Review of SEEK by Maurizio Grandinetti, United Phoenix Records, 2016
Maurizio Grandinetti is definitely not one that makes things in a hurry. It took thirteen years, before giving a sequel to his first album, the excellent Equivoci, produced for the italian label Manifesto back in 2003, with music by John Cage and Dowland. But this long wait was not in vain, Grandinetti, a true perfectionist has achieved another excellent work, where this time the protagonist is the electric guitar.
This cd, named SEEK is a very complex work, which can take different interpretations, let’s start.
Let’s start with the cover, a geometric contrasting black and white polygons, work of the Italian-Swiss Marco Papiro. Papiro is an artist who divides his time between music and the world of graphics. If you visit his website you will find more examples of his interest in graphic which combines, in a curious and effective way, elements of Dada and rationalists. In this cover there is no room for other colors, no space for a division of space that is not clear and precise, no shadows …
The second interesting image is inside the cd: a black and white probably manipulated with photoshop showing Grandinetti holding what is probably a Paul Reed Smith Thinline with f-holes, except that, in the picture, this guitar becomes almost a cubist object: its handle and its keyboard dart within the picture, while its body has been modified, cut, redesigned in a decomposed and different form. The music. In this CD we have seven passages, all for solo electric guitar, with the exception of nearly tango “Take Life as a Slow Motion Suicide Process” by Marcello Nisinman which also includes the presence of Wendy Moten on voice and the composer himself on bandoneon. It begins with listening to “ata-11” by the composer Alex Buess, author of a song can bring to the tonal and atonal exploration of the limits of the electric instrument. Following is “Seek” by Elliott Sharp, a song dedicated to Maurizio Grandinetti and characterized by a marked virtuosity, particularly in the use of the tapping technique, characteristic of many works for Sharp guitar. Moody is the song written by the Korean composer Jungae Lee, she studied composition with ByungDong Paik at Seoul National University and later attended master classes with Isang Yun and Toru Takemitsu. In 1991 she moved to Basel, home of the Phoenix Ensemble Basel, where she studied electronic music and harpsichord at the Musik-Akademie. Moody is the only song she composed for electric guitar, and it’s characterized by very decisive “sound colors”.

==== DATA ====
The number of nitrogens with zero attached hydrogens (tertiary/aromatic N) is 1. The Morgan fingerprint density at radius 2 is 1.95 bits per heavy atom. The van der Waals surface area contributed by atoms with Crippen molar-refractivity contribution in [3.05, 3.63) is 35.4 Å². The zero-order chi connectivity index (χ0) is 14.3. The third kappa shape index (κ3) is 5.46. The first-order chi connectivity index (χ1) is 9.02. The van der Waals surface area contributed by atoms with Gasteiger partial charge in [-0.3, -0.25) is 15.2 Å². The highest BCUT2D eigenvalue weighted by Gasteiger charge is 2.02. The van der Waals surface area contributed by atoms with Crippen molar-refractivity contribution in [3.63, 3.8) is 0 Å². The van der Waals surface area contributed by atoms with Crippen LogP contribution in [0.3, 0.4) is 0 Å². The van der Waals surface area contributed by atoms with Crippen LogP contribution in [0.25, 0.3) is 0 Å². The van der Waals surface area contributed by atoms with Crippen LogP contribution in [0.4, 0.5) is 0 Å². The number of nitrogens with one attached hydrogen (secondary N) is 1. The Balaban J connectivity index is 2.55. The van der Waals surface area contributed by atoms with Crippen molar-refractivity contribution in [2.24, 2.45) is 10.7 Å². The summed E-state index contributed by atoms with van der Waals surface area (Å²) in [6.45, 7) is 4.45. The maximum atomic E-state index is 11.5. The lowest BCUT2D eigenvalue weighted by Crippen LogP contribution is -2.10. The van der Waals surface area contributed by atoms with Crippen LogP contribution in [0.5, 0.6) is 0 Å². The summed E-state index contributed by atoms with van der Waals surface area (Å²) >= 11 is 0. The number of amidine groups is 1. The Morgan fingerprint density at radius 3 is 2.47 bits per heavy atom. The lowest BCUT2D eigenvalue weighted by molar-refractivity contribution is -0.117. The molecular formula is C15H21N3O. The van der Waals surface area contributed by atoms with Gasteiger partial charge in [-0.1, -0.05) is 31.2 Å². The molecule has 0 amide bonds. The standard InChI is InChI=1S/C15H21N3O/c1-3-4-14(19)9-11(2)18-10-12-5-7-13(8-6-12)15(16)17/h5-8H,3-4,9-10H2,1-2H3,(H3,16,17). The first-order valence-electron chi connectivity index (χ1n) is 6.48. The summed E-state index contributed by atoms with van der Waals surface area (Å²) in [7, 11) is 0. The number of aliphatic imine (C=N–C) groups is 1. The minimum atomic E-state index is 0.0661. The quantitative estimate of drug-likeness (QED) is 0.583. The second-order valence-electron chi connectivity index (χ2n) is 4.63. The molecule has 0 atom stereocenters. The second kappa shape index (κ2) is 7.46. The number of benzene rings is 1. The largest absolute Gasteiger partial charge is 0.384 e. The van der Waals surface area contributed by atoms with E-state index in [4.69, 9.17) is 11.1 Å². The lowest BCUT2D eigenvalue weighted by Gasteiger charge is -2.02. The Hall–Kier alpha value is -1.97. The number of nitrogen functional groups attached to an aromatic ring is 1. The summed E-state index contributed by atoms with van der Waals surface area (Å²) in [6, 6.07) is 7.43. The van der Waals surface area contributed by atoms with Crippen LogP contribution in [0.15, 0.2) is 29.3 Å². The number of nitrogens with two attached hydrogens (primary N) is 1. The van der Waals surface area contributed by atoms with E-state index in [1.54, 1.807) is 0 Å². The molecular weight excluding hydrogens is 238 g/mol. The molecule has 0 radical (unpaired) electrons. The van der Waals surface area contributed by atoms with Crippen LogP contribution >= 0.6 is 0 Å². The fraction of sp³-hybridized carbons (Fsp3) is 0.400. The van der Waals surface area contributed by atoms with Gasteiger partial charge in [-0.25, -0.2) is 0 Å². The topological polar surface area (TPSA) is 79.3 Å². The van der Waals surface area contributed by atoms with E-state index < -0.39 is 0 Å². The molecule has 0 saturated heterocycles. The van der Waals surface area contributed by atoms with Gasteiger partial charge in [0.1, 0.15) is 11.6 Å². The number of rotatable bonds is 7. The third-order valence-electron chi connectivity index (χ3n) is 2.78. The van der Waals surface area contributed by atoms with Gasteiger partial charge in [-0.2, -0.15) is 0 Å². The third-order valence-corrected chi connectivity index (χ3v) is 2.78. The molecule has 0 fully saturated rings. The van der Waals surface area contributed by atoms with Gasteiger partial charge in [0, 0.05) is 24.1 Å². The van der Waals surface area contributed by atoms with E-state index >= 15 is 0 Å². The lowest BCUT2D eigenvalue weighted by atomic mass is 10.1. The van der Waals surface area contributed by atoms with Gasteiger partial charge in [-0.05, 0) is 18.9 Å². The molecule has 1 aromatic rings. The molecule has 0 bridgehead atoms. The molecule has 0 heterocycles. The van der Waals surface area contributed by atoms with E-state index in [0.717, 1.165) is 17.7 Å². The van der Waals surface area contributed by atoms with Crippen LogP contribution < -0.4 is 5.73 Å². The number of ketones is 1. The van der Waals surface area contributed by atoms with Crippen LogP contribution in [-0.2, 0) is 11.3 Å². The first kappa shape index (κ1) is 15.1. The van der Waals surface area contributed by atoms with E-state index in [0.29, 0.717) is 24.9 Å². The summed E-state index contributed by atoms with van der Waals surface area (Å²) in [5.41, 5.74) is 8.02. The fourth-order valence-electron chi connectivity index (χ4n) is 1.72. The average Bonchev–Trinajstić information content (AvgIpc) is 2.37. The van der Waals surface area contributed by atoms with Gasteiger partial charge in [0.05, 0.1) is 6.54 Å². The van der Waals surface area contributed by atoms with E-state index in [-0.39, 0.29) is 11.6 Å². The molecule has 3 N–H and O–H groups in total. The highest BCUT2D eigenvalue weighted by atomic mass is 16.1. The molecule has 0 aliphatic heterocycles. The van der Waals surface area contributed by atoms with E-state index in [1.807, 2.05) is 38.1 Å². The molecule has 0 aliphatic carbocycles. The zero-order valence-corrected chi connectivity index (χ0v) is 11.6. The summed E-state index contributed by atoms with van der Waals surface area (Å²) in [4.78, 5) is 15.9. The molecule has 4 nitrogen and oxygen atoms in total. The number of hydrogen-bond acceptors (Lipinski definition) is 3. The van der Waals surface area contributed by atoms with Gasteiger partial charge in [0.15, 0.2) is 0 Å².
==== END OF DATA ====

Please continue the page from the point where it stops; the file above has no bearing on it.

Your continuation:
Even “Pit Stop” by Domenico Caliri is a song decisively characterized by the need of a virtuoso technique, while ‘Scuse Me “by Eric Chasalow proves to be the best and most effective tribute that has ever been created in honor of the great Jimy Hendrix, where electric guitar performs a mix of reworkings of guitar fragments, riffs and Hendrix’s licks. The record is closed by the “Electric Cat” by Volker Heyn, German composer based in Darmstadt, where here continues the exploration of timbre reconnecting ideally to Buess’s track and closing in an ideal sound circle this excellent CD. SEEK is a really interesting and above all a “true” record. No compromise.
“Excuse me while I kiss the sky!”
“Seek, composed for Maurizio Grandinetti, may be considered to be part of a series of virtuoso pieces including Ecliptical for Magnus Andersson and Amygdala for Marco Cappelli. All three musicians bravely extend the boundaries of contemporary guitar music and will fearlessly employ any technique, any instrument, to manifest the necessary sounds. In Seek, tapped chords, clusters, and sequences, generate clouds of overtones and melodic/rhythmic skeins of sound where foreground and background freely shift.”